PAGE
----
All of these factor into what contact lenses will be the most comfortable and suitable for your lifestyle. And while you might be tempted to move forward with purchasing lenses without seeing an optician, just know that your eyes are very delicate, and putting the wrong lenses (that aren't properly fitted or don't suit your vision) into your eyes can cause lasting damage.

Research different brands

Most likely, your eye doctor will offer a variety of contact lens brands for you to choose from. While taking a recommendation from your eye doctor is best practice (they're the professionals, after all), you can also do your own independent research to decide which brand you're most comfortable with. Choosing high-quality lenses from trusted companies is advisable, as these are the most likely to provide safe lenses that fit comfortably in your eyes. When in doubt, ask your eye doctor for their recommendations.

Check your insurance coverage

For many people, insurance coverage will be a large factor in eye care. Check your insurance coverage to see what you can get covered when it comes to eye exams and contact lenses. If your health insurance covers eye care, you may get a yearly eye exam included in your plan. Your eye doctor can then help you understand what coverage you're entitled to with contact lenses -- this can vary from brands to lens type. If you have a health savings account, this can also help you save money on your eye care, because you're paying for more than just the lenses. You'll also need to get a contact lens solution and an extra case or two. Many people who have contact lenses also have a pair of glasses as well -- for emergencies or lazy days when contact lenses are too much to bother with -- so that's another cost to factor in.

op view flat lay comparison of eyeglasses and contact lenses.
Anna Blazhuk/Getty Images

Tips for finding affordable yet quality contact lenses

Even if you don't have health insurance, it's important to still get a prescription from an optometrist before getting contact lenses. Once you have the prescription in hand (along with a contact lens recommendation), you can search online for contact lens retailers that may be more cost-efficient than shopping directly through your eye doctor. Plenty of online retailers will offer contact lenses without needing insurance at affordable costs, specifically for people who live a budget-conscious lifestyle. They will require a prescription from your optometrist, though, which is why that should always be the first step in this process.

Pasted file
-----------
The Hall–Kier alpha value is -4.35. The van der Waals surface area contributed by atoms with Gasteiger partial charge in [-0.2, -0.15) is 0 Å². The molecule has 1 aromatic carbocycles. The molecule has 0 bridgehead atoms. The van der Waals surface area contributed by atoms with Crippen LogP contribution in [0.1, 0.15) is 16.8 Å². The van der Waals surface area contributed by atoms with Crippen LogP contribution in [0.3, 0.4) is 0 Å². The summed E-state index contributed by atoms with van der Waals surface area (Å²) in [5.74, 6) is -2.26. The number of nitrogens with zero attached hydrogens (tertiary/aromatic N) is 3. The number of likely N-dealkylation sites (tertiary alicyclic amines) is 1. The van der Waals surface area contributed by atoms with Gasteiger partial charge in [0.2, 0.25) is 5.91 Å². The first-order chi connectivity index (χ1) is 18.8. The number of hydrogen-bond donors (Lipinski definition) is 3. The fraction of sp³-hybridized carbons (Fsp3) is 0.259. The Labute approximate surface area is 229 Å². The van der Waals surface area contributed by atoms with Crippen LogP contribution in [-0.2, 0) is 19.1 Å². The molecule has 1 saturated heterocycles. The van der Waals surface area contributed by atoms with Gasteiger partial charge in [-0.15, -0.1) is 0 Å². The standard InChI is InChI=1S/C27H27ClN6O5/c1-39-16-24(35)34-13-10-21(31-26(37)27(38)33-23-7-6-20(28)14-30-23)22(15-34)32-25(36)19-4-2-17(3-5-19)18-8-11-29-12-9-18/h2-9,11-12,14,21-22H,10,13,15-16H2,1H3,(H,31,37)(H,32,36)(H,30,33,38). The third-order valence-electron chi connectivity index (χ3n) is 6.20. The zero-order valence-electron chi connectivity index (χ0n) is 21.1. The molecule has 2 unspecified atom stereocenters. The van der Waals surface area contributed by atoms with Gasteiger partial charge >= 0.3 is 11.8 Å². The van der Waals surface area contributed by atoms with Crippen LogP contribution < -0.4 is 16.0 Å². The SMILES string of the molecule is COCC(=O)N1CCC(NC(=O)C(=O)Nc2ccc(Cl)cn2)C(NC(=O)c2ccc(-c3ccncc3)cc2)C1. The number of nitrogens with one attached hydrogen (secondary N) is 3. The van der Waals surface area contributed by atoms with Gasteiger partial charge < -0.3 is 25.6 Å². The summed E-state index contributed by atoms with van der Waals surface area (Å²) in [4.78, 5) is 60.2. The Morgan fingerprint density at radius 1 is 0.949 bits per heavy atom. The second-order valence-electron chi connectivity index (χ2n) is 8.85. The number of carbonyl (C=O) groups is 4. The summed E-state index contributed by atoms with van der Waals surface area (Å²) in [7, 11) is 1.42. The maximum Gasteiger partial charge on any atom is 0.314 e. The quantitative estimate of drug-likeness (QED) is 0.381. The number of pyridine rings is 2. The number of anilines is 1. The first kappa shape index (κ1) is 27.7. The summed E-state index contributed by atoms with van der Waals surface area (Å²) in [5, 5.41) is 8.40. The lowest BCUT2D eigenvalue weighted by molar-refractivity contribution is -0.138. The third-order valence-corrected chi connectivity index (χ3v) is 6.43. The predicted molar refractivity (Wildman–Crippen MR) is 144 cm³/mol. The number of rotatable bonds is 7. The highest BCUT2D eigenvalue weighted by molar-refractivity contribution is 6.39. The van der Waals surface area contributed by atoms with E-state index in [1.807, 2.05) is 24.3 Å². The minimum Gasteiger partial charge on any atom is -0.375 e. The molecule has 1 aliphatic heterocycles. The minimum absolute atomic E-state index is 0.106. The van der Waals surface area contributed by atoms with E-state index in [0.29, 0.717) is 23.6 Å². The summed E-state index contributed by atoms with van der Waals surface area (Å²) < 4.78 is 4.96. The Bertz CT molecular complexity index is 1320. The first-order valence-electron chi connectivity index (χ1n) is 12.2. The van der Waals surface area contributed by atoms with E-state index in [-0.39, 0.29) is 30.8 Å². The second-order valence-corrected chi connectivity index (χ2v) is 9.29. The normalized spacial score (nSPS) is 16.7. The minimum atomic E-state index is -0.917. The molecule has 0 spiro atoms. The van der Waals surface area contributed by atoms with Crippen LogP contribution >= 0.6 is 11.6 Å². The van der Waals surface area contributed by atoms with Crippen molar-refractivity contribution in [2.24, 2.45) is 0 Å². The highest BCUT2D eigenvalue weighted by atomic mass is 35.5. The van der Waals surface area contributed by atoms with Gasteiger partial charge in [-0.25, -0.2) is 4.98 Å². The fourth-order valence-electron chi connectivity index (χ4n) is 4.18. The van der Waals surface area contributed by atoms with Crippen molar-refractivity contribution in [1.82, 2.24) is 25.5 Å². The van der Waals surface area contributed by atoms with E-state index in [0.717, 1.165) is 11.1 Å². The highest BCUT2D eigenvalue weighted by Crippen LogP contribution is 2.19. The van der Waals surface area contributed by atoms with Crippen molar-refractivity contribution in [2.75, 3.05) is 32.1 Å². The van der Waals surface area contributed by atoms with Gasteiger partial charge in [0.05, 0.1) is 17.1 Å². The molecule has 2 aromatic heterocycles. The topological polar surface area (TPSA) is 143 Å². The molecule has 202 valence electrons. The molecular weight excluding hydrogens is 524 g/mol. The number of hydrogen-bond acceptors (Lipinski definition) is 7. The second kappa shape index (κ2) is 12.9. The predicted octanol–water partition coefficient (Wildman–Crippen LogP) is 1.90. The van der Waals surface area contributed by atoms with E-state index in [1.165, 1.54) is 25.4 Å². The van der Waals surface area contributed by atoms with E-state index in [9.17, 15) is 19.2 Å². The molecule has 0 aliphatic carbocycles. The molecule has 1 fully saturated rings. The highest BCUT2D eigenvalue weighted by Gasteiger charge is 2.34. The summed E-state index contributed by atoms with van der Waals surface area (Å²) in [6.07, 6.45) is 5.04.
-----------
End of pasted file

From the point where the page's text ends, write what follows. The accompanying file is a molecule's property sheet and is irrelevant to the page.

Consider the maintenance and care required for your contact lenses

Your eyes are delicate, so it's important that you're doing everything you can to keep them clean and healthy. That means taking care of your contact lenses. Even if you're wearing daily disposable lenses, you'll want to have contact lens solution on hand if you need to rinse your lenses or take them out at any point during the day. 

There are three types of contact lens solution on the market, and you'll need to use what's best for you and your lenses.

  • Multipurpose solution: This is the most common and is a catch-all for most lenses. This is good for all soft lenses.
  • Hydrogen peroxide-based solution: For anyone who has a sensitivity to multipurpose solution, a hydrogen peroxide-based solution is the next best thing. These solutions are used with a special case that turns it into saline (so it won't damage your eyes).
  • Rigid gas permeable solution: This is for rigid gas permeable lenses only. Because those lenses are made differently from soft lenses, they need to be cared for differently. 

Tips for cleaning, storing and handling contact lenses 

Here's what you should keep in mind when handling your contact lenses:

  • Always make sure your hands are clean.
  • After you take a lens out, clean it in your hand with contact lens solution before putting it into the case with more solution to soak.
  • Don't clean your lenses or cases with tap water -- use solution only.
  • Replace your cases every three months.
  • Don't transfer contact lens solution to smaller bottles for travel, as this can negate its sterility.
The information contained in this article is for educational and informational purposes only and is not intended as health or medical advice. Always consult a physician or other qualified health provider regarding any questions you may have about a medical condition or health objectives.